I am not entirely happy with the government guidance notes on the issue. They seem to go further than I would wish in thinking that one can go along a line of economic development. We must remember that we are tackling a global problem. Although we debate a Bill at this moment in this House for this country, nevertheless it is part of a debate on the future of the world. It is important that the third world and the first world (ourselves) are not seen to be in an area of extreme injustice one against the other. In other words, quite clearly in the first world there will not be the quantitative economic development that has occurred in the past although there may be room for quantitative economic development in the third world. At the same time we all want development of some kind. Therefore we must press as much as possible for qualitative development rather than quantitative development. I remember that at one of those international seminars one occasionally attends I had to point out to Robin Day that growth is not always vertical, it could be horizontal, and he was a good example of it. He did not think that that was very funny at the time; most of the meeting did.

However, it is important that we realise that there are different forms of growth. If one states that one will not necessarily grow quantitatively, it does not mean that one will not grow qualitatively with a much better life for a great many people.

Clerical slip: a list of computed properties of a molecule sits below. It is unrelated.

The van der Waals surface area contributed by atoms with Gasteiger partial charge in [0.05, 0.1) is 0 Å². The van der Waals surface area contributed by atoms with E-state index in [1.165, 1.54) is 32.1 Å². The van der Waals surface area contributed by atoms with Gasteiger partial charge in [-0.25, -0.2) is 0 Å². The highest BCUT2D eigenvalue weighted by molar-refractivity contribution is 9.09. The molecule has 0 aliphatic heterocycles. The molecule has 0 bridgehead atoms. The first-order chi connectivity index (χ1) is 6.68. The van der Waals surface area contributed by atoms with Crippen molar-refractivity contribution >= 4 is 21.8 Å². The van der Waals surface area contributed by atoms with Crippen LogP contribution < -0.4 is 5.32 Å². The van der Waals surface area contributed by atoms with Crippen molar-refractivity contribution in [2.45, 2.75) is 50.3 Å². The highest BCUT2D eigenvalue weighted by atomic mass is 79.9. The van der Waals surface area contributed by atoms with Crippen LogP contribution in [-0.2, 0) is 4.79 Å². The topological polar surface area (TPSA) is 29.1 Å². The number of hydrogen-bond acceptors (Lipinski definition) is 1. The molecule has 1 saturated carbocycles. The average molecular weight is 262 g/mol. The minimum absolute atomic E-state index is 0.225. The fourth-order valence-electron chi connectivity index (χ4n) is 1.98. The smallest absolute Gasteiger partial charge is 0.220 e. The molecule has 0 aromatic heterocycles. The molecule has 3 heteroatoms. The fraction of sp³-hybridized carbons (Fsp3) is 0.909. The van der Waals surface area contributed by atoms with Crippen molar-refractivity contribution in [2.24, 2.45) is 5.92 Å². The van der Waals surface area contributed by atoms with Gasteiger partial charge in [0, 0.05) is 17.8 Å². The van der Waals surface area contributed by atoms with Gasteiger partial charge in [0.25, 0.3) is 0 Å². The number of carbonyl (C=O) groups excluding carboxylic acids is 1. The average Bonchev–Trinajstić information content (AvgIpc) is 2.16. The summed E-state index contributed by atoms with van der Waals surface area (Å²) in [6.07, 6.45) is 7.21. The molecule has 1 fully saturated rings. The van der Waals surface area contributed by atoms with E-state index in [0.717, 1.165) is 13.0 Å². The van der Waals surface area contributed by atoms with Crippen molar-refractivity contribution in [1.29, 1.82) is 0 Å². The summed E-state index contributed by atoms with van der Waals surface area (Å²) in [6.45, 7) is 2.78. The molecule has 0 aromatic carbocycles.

17 Jan 1995 : Column 564

Having made those remarks about some of the amendments in the group, I support the noble Baroness's proposal rather more wholeheartedly than she seemed to do.

5 p.m.

Lord Elis-Thomas: I wish to support what the noble Lord said and to argue with as much enthusiasm as I can muster at this stage of the day for having the concept of sustainable development written into the Bill. I disagree with Members of the Committee about the definition. Sustainable development must exist and must be definable because a Select Committee of this House deals with it. Therefore, by definition, it must exist and must be intelligible to the Committee. Furthermore, we have a major document on the UK strategy on sustainable development. There is the European Union document, Towards Sustainability, the fifth environmental action programme, and, as already mentioned, the whole international context of the Rio Summit and the international Commission on Sustainable Development on which the United Kingdom is represented.

It is important that we should include that in our legal discourse, not just in the guidance but on the face of the Bill. Therefore, I wish to turn to the guidance which states clearly that the environment agency cannot,

    "achieve sustainable development but it is expected to make a significant contribution to it in relation to its functions".

I am worried about that because the whole point of sustainable development as a framework, a strategy and a concept is that it must cross departmental functions, it must cross agency functions. It must be a policy which is at once economic and environmental, concerned with the capital resources available in public spending, with human capital, finance capital and also natural capital. All those aspects are part of the whole concept which is part of the difficulty. But it is also part of its excitement because it provides us with an instrument and a concept for policy-making which, as we have already indicated in the Committee, is increasingly used on an international level. It is a concept which enables us to measure the performance of our economic indicators in relation to their impact on the natural environment and, more generally, on the resources of the planet. That is the whole point of the objective.